Record gold prices boost recycling: industry

Record gold prices boost recycling: industry

Gold struck a record-peak at $2,431.52 per ounce on April 12
Gold struck a record-peak at $2,431.52 per ounce on April 12. Photo: Michael M. Santiago / GETTY IMAGES NORTH AMERICA/Getty Images via AFP/File
Source: AFP

Record gold prices have sent recycling of the precious metal to the highest level in more than three years, as consumers cash in on jewellery, an industry body revealed Tuesday.

The World Gold Council (WGC) added, however, that total demand for gold dropped five percent in the first quarter year-on-year as it became too expensive for some.

Gold, seen as a haven investment, has seen its price jump 13 percent since the start of 2024. It struck a record-peak at $2,431.52 per ounce on April 12.

Prices hit new heights thanks to a number of factors, notably the prospect of cuts to US interest rates, even if they may be some time away.

Expectations of reduced borrowing costs have weighed on the dollar, while gold is priced in the US unit.

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The metal has won support also from the Israel-Gaza war and the long-lasting conflict between Russia and Ukraine.

'Infinitely recyclable'

The WGC noted a 12-percent increase in recycling during the reporting period, the highest amount since the end of 2020.

"Unlike many other metals, gold is kind of almost infinitely recyclable," said Krish Gopaul at the WGC.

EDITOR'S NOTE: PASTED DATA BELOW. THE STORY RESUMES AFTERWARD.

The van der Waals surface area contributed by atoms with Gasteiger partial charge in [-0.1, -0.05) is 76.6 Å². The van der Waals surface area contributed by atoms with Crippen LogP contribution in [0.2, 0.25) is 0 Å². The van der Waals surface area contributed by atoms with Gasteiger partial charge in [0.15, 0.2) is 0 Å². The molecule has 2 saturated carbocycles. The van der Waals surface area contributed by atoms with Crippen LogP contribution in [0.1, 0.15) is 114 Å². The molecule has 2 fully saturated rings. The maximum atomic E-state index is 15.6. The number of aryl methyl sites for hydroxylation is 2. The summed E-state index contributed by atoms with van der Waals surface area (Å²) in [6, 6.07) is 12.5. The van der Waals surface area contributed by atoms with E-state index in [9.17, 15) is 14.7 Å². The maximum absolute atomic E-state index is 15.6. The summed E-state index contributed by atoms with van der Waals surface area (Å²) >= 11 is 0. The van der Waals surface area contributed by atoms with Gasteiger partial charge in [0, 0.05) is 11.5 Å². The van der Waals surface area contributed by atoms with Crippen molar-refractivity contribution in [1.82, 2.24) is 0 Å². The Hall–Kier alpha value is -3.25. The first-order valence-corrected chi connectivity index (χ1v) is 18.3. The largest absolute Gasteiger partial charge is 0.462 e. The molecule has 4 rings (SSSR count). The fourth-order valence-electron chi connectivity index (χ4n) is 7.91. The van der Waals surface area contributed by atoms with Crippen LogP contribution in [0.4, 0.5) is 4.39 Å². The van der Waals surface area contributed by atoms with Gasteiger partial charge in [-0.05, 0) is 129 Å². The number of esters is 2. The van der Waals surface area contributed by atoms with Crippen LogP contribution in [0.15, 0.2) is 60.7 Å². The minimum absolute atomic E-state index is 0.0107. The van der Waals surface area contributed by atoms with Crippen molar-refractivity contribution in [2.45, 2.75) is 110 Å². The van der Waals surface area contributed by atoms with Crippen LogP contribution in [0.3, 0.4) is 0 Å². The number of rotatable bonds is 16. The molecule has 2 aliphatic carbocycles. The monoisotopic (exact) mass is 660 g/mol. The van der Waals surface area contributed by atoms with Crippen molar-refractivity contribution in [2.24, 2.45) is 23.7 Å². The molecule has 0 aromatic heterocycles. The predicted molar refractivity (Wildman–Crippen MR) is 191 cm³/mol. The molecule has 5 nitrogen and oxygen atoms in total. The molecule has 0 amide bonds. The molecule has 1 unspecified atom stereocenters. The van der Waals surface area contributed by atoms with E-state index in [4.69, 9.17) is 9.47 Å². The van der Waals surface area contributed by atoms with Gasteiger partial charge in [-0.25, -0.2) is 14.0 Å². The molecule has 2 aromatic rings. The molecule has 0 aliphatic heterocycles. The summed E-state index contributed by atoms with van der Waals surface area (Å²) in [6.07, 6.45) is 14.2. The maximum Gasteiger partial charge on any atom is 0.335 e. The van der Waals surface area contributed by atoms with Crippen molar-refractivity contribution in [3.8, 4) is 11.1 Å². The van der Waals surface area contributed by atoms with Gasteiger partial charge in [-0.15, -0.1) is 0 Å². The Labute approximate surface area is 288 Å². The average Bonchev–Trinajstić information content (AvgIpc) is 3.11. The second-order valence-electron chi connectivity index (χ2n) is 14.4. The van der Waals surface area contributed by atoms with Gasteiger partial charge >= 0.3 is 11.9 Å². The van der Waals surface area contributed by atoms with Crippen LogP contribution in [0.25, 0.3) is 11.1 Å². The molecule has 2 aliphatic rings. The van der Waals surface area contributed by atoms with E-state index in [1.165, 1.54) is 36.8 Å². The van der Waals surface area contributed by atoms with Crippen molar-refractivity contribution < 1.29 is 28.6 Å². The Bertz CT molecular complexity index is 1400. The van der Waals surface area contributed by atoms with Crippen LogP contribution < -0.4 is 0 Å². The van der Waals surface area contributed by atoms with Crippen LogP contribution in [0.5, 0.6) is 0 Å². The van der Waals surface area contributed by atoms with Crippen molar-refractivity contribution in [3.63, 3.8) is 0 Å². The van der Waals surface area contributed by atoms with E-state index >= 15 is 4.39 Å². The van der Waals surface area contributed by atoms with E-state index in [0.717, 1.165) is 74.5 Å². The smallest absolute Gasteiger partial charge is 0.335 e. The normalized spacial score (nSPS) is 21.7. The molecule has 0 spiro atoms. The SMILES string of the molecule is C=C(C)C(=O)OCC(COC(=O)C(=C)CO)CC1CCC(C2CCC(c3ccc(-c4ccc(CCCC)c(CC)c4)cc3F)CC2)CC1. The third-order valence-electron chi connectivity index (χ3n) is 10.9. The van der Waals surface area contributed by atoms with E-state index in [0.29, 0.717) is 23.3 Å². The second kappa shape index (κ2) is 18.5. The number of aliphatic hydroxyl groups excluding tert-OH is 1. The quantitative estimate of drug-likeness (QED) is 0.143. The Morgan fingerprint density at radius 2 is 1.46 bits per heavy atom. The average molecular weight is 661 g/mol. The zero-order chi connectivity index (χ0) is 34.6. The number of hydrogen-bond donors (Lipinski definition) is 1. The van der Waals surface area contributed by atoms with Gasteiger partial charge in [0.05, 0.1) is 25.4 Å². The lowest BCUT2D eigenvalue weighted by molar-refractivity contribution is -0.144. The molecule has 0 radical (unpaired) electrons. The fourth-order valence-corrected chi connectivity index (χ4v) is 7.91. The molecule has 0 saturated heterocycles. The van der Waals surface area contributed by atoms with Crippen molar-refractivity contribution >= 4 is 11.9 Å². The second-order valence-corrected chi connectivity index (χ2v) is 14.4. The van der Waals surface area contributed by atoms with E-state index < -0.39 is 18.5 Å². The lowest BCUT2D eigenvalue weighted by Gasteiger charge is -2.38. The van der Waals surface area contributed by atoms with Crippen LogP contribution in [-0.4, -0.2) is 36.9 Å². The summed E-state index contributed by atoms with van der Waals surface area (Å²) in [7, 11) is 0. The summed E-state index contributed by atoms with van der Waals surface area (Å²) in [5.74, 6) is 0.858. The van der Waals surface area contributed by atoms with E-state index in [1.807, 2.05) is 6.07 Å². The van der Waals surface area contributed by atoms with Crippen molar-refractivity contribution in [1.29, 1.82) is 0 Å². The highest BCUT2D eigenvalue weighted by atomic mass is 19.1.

"Historically, there's a strong relationship between the gold price and recycling, understandably when prices are going up, people will tend to sell their gold holdings or a portion of them to kind of lock in the higher price," he told AFP following release of the quarterly report.

At the same time, he said "the macroeconomic and uncertainty in a number of markets caused people to actually hold to their gold".

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For those wishing to get their hands on the metal, demand in Asia offset falls in Europe and North America.

"In addition, demand for gold in technology recovered 10 percent year-on-year driven by the AI boom in the electronics sector," the WGC said.

Louise Street, senior markets analyst at the WGC, said that "looking ahead, 2024 is likely to produce a much stronger return for gold than we anticipated at the beginning of the year, based on its recent performance.

"Should the price level off in the coming months, some price-sensitive buyers may re-enter the market and investors will continue to look to gold for a safe haven asset as they seek clarity around rate cuts and election results," she added.

The year sees numerous votes around the world to elect prime ministers and presidents, including upcoming elections due in Britain and the United States.

Among national elections so far in 2024 have been Pakistan, Russia and Senegal, while India is holding its six-week-long polls.

Source: AFP

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